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Nucleic Acids

Nucleic Acids

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Nucleic Acids

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  1. Nucleic Acids • DNA Structure, Function and Technical Applications

  2. DNA • Monomers-nucleotides (phosphate, sugar, base). Be able to id structure • 4 different nucleotides, because 4 different bases (A, T, C, G) • Nucleoside- Just sugar + base • Purines vs. Pyrimidines

  3. History • Chargaff-found that %A = % T and % G= %C; also found different base composition between them • Watson and Crick-1953-determined the double helical structure of DNA

  4. DNA Replication • Semiconservative • Your cells have 3 billion base pairs in a cell to replicate • 900 of your biochem books—and it only takes a few hours • Total DNA in your body would go to moon and back 1500 times • Very few errors—about 1 per 1 billion nucleotides

  5. Process of replication

  6. More DNA replication • Begins at sites called “origins of replication” • Proteins (enzyme-helicase) pulls apart the double helix, forming a replication bubble. Proteins called SSB’s keep the strands from H bonding back together (‘hold’ them apart) • DNA polymerase begins adding nucleotides to the 3’end of the growing strand of DNA

  7. More replication • Because the 2 strands are antiparallel, one strand is synthesized continuously (leading strand) and the other is synthesized in little pieces called Okazaki fragments (lagging strands) • Okazaki fragments are ‘glued’ together with DNA ligase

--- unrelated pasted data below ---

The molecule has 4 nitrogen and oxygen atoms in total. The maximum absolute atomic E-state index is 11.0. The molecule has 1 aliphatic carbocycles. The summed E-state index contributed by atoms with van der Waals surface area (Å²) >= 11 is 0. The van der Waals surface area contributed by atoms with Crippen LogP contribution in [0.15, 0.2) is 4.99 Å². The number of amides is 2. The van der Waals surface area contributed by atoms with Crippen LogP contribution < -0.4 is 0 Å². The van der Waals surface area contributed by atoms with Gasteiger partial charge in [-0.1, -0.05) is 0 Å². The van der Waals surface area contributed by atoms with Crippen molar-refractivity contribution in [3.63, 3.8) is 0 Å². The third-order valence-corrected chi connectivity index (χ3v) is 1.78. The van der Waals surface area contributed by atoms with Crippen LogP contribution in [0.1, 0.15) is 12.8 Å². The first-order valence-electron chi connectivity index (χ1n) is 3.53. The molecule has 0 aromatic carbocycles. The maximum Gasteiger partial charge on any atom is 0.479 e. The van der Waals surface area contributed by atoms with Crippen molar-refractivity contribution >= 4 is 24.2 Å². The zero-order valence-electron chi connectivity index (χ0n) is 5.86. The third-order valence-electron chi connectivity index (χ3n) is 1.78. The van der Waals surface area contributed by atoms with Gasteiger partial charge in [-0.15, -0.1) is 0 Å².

8. The Flow of Genetic info from DNA to RNA to Protein • Overview • Transcription: DNA transcribes code to mRNA in nucleus • Translation: tRNA transports amino acids to mRNA on ribosome • ProteinSynthesis-assembly of amino acids to polypeptides and, ultimately, proteins

  9. Genetic Information • Written as codons,which are 3-nucleotide mRNA sequences that specify an amino acid: aka known as the triplet code • So, let’s take the DNA sequence: • TACGGT • mRNA sequence? • Amino acid sequence? • *see chart in book

  10. More Genetic Code • Genetic information is encoded as a sequence base triplets, or codons, each of which is translated into a specific amino acid during protein synthesis

  11. Transcription • Transfer of genetic information from DNA to RNA (mRNA) • Just like replication, the DNA strands must separate. Unlike replication, only one mRNA strand is “read”. • Carried out by RNA polymerase • 3 stages: initiation, elongation, termination

  12. More Transcription • Promoter- region where RNA polymerase attaches and initiates transcription (TATA box) • Terminator- DNA sequence that signals the end of transcription

  13. Stages of transcription

  14. Splicing • Before mRNA leave the nucleus, introns are spliced out ( these are regions that do not carry any info for the coding of proteins) and the exons (coding regions) are spliced back together. • Cap (G) and tail (AAA) added to prevent degradation in the cytoplasm (*they have methyl groups which keep them less reactive. *Recall alkanes are basically unreactive, except for combustion and substitution)

  15. Translation • Transfer of info from mRNA to protein • Takes place on ribosome in cytoplasm • mRNA travels from nucleus to ribosome • tRNA ‘meets’ (by H bonding) mRNA at ribosome, bringing amino acids to the site of polypeptide and ultimately protein synthesis

  16. The tRNA molecule

  17. Translation-process